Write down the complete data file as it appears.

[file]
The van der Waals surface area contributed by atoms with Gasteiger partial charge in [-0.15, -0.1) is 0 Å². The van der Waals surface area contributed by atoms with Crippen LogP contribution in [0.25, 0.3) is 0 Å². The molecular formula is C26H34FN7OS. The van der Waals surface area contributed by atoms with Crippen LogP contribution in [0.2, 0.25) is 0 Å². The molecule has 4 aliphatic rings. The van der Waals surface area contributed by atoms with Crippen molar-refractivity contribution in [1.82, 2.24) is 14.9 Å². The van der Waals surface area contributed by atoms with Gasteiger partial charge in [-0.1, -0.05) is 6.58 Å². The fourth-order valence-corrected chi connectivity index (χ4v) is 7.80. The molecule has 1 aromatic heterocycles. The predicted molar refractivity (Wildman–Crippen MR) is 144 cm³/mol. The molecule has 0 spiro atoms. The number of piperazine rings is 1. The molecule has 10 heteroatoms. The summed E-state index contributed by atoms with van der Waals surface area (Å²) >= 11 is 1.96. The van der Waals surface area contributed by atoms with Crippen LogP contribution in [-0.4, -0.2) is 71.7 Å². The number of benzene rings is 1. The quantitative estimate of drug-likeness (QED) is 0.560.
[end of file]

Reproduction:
The van der Waals surface area contributed by atoms with Gasteiger partial charge in [-0.15, -0.1) is 0 Å². The van der Waals surface area contributed by atoms with Crippen LogP contribution in [0.25, 0.3) is 0 Å². The molecular formula is C26H34FN7OS. The van der Waals surface area contributed by atoms with Crippen LogP contribution in [0.2, 0.25) is 0 Å². The molecule has 4 aliphatic rings. The van der Waals surface area contributed by atoms with Crippen molar-refractivity contribution in [1.82, 2.24) is 14.9 Å². The van der Waals surface area contributed by atoms with Gasteiger partial charge in [-0.1, -0.05) is 6.58 Å². The fourth-order valence-corrected chi connectivity index (χ4v) is 7.80. The molecule has 1 aromatic heterocycles. The predicted molar refractivity (Wildman–Crippen MR) is 144 cm³/mol. The molecule has 0 spiro atoms. The number of piperazine rings is 1. The molecule has 10 heteroatoms. The summed E-state index contributed by atoms with van der Waals surface area (Å²) >= 11 is 1.96. The van der Waals surface area contributed by atoms with Crippen LogP contribution in [-0.4, -0.2) is 71.7 Å². The number of benzene rings is 1. The quantitative estimate of drug-likeness (QED) is 0.560.